In a society where voters more and more are choosing to restrain government and its activities, lawmakers in Colorado were faced with a dilemma: They wanted to borrow and spend hundreds of millions of dollars on bridge repairs and feared voters, who under the state Constitution would have to approve any borrowing plan or tax increase, would object because of the state’s rocky economy.

So the solution adopted in Colorado’s Democrat-controlled legislature was to create an “enterprise” – an entity owned and run by the state Department of Transportation – to take over the responsibility to repair and replace those bridges. As an “enterprise,” its managers, the same people who make decisions for the state agency, could borrow money without voter approval and could raise taxes on taxpayers as long as they called them “fees.”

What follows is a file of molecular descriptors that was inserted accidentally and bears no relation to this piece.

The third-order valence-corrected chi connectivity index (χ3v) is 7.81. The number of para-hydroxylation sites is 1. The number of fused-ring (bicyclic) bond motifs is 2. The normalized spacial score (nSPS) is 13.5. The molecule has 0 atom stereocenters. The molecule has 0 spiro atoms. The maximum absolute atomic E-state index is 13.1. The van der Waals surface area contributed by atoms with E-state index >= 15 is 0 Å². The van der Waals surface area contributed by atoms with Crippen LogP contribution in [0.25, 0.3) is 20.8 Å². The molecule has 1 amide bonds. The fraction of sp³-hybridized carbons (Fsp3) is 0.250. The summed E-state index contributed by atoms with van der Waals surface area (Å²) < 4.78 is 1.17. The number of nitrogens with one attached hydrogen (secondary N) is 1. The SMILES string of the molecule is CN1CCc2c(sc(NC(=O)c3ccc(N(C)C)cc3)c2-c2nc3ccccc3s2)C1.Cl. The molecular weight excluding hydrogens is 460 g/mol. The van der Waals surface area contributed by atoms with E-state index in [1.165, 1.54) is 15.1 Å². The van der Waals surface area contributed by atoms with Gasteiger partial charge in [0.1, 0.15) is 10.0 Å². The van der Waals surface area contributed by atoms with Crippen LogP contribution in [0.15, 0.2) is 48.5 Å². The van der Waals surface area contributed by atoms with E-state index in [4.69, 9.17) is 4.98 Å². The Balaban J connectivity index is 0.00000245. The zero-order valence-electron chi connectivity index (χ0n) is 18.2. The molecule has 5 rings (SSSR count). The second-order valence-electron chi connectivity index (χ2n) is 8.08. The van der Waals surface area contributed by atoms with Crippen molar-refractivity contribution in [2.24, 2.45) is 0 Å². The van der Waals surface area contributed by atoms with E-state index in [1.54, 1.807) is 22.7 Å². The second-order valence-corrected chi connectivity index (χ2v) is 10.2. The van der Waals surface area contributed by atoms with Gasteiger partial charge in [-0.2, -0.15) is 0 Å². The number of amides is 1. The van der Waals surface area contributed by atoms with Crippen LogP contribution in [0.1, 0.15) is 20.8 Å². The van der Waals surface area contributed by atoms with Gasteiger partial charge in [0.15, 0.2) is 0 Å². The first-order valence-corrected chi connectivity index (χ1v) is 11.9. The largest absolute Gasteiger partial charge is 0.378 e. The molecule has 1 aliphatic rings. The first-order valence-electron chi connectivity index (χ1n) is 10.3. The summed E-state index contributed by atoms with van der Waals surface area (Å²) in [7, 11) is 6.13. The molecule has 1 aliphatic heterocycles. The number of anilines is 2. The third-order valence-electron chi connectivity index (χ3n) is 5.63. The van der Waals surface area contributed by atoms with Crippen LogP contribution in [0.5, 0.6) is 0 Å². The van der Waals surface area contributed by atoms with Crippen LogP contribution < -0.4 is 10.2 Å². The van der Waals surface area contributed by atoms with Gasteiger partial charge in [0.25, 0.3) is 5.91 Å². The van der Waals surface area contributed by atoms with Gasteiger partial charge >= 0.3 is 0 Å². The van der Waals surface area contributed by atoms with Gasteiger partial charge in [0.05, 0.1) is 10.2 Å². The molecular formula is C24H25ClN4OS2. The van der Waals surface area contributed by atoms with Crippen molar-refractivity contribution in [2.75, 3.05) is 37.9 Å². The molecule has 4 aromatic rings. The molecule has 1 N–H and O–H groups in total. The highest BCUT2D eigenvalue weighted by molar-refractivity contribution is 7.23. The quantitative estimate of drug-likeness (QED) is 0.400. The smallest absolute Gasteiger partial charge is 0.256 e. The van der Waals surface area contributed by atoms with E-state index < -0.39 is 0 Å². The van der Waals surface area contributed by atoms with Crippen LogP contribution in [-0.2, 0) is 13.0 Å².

But now a think tank in Golden, Colo., has published a series of commentaries from analysts in what could be the start of a campaign to highlight what lawmakers did to their constituents, or at least publicize the maneuvers so that voters are aware of why their license “fees” for a $400 homemade trailer now reach a full 10 percent of its original cost – each and every year.

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